Teladoc (NYSE: TDOC) — the virtual health care powerhouse with operations in more than 100 counties — is building on its in-home capabilities and ability to team up with other providers.
Earlier this month, New York-based Teladoc completed a major deal to acquire InTouch Health, a competing virtual care company based in California. Strategically, the acquisition of InTouch allows Teladoc to bridge the entire continuum of care, all the way from acute hospital settings down to the home.
“We have a vision that virtual care is a better way to deliver care, not just domestically but around the world,” David Sides, COO of Teladoc, told Home Health Care News. “We have always been delivering care to consumers. InTouch approached [virtual care] more from a provider-to-provider perspective.”
Timing wise, Teladoc’s deal for InTouch couldn’t come at a more opportune moment for the company, which is coming off a strong 2019. Overall, Teladoc reported annual revenues of about $533.3 million last year, a 32% year-over-year increase compared to 2018.
Then, the COVID-19 emergency struck.
As a result of the coronavirus and the need to avoid person-to-person contact, most health care providers have aggressively shifted their normal in-person operations to virtual care. Although they can’t get directly reimbursed for virtual visits many home health agencies have leveraged telehealth to maintain their patient census and avoid using too much personal protective equipment (PPE).
Consumers, too, have fully embraced virtual care.
The number of claims for medical services provided remotely via telehealth was more than 8,000% higher in April 2020 than at the same time last year, a recent analysis from the health data nonprofit FAIR Health found.
“If you were feeling anxious about COVID-19 and needed mental health support, for example, you couldn’t even go to see a therapist,” Sides said. “For our services, we saw a large increase [in utilization] with the lockdowns. People didn’t really have an alternative to seeking care virtually in their homes.”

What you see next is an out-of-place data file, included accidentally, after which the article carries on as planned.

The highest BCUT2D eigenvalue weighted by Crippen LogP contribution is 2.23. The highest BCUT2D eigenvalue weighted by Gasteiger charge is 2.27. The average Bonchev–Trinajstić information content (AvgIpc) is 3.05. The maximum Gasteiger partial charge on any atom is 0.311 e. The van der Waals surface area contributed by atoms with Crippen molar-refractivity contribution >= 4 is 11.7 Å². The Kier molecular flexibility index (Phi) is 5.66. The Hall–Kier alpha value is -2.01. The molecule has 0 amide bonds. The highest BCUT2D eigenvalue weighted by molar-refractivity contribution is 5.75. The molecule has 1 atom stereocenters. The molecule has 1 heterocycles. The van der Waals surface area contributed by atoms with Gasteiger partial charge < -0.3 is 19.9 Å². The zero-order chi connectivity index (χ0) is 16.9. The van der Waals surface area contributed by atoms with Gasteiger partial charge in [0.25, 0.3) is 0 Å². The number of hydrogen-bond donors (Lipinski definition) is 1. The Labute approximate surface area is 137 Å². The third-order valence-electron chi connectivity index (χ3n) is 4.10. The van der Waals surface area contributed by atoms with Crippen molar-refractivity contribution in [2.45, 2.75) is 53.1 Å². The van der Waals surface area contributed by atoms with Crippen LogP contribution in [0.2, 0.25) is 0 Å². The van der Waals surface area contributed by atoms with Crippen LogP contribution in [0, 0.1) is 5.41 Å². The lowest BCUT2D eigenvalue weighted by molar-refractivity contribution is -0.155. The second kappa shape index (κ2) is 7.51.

Teladoc delivered more than 2 million virtual visits in the first three months of 2020 alone, he noted.
“The world woke up to virtual care and said, ‘Wow. This is exciting.’” Sides said. “I now think this will be a permanent way to deliver health care going forward.”
Teladoc recorded almost $181 million in revenue during the first quarter of 2020, up 41% on a year-over-year basis.
‘It’s a big enough market’
Teladoc unveiled plans to acquire InTouch Health on Jan. 12. Under the terms of the deal, Teladoc purchased InTouch for $150 million in cash and 4.6 million shares of common stock.
The deal was originally valued at $600 million overall, though recent gains in Teladoc stock bring that valuation even higher.
Moving forward with InTouch on board, Teladoc will now be able to better connect health care providers of various types and sizes across the continuum of care. Through Teladoc’s technology, for example, a Philadelphia-based health system can now offer virtual specialist consultations and visits to its hospitals located in rural parts of Pennsylvania.
Founded in 2002, InTouch contracts with more than 450 hospitals and health systems, including 30 of the 50 largest U.S. health systems, Healthcare Dive previously reported.
Teladoc is also better positioned to help home health clinicians and caregivers practice at the top of their licenses, Sides said.
“One of the use cases could be a home health care nurse working with a patient,” he said. “If there’s maybe an adverse reading or a patient isn’t doing well, you could call that person’s doctor and have a consultation. Or maybe a home care aide needs to get in touch with a home health nurse.”
Adding InTouch additionally allows Teladoc to bring more virtual care technology directly into the homes of consumers. Specifically, InTouch developed a Bluetooth-enabled device with a built-in microphone that plugs into television sets, turning any screen into a virtual care platform.
While Teladoc itself does virtual care, a big part of its business model is also helping providers deliver more telehealth-supported services. That may seem like a conflict of interest, but Teladoc isn’t worried about losing any of its direct-to-consumer business.
“All providers should be delivering care virtually. It’s a big enough market,” Sides said. “People might think, ‘Well, you’re enabling people to compete with you.’ That could be, but there’s so much work to be done in [the virtual care space].”
Apart from InTouch, Teladoc has made at least 10 other acquisitions since 2014, data from online data service Crunchbase shows. That includes a $440 million deal for Best Doctors, a $352 million deal for Advance Medical and a $125 million deal for Healthiest You.